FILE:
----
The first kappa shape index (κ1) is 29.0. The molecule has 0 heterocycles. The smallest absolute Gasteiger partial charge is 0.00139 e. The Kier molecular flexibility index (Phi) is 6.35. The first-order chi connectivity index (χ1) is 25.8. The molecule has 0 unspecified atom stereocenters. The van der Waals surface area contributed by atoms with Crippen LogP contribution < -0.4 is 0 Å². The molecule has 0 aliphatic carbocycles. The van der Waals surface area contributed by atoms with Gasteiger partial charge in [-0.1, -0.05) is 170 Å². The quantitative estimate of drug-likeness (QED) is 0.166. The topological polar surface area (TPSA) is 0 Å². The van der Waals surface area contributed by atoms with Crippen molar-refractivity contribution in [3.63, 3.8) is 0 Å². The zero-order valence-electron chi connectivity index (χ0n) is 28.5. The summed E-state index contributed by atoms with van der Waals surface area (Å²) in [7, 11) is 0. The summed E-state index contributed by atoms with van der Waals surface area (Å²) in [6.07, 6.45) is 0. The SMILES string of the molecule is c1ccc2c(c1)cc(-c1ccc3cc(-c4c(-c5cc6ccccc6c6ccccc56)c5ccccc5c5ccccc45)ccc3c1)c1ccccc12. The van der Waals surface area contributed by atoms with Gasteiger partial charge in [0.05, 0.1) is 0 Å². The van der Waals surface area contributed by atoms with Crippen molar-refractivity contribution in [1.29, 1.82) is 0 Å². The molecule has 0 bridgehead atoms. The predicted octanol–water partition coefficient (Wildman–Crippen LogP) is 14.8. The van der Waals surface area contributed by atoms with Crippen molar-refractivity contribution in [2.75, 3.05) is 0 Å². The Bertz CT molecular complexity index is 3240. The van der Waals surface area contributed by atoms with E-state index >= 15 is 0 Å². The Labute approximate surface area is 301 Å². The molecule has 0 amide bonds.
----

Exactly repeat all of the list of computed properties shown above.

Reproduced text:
The first kappa shape index (κ1) is 29.0. The molecule has 0 heterocycles. The smallest absolute Gasteiger partial charge is 0.00139 e. The Kier molecular flexibility index (Phi) is 6.35. The first-order chi connectivity index (χ1) is 25.8. The molecule has 0 unspecified atom stereocenters. The van der Waals surface area contributed by atoms with Crippen LogP contribution < -0.4 is 0 Å². The molecule has 0 aliphatic carbocycles. The van der Waals surface area contributed by atoms with Gasteiger partial charge in [-0.1, -0.05) is 170 Å². The quantitative estimate of drug-likeness (QED) is 0.166. The topological polar surface area (TPSA) is 0 Å². The van der Waals surface area contributed by atoms with Crippen molar-refractivity contribution in [3.63, 3.8) is 0 Å². The zero-order valence-electron chi connectivity index (χ0n) is 28.5. The summed E-state index contributed by atoms with van der Waals surface area (Å²) in [7, 11) is 0. The summed E-state index contributed by atoms with van der Waals surface area (Å²) in [6.07, 6.45) is 0. The SMILES string of the molecule is c1ccc2c(c1)cc(-c1ccc3cc(-c4c(-c5cc6ccccc6c6ccccc56)c5ccccc5c5ccccc45)ccc3c1)c1ccccc12. The van der Waals surface area contributed by atoms with Gasteiger partial charge in [0.05, 0.1) is 0 Å². The van der Waals surface area contributed by atoms with Crippen molar-refractivity contribution in [1.29, 1.82) is 0 Å². The molecule has 0 bridgehead atoms. The predicted octanol–water partition coefficient (Wildman–Crippen LogP) is 14.8. The van der Waals surface area contributed by atoms with Crippen molar-refractivity contribution in [2.75, 3.05) is 0 Å². The Bertz CT molecular complexity index is 3240. The van der Waals surface area contributed by atoms with E-state index >= 15 is 0 Å². The Labute approximate surface area is 301 Å². The molecule has 0 amide bonds.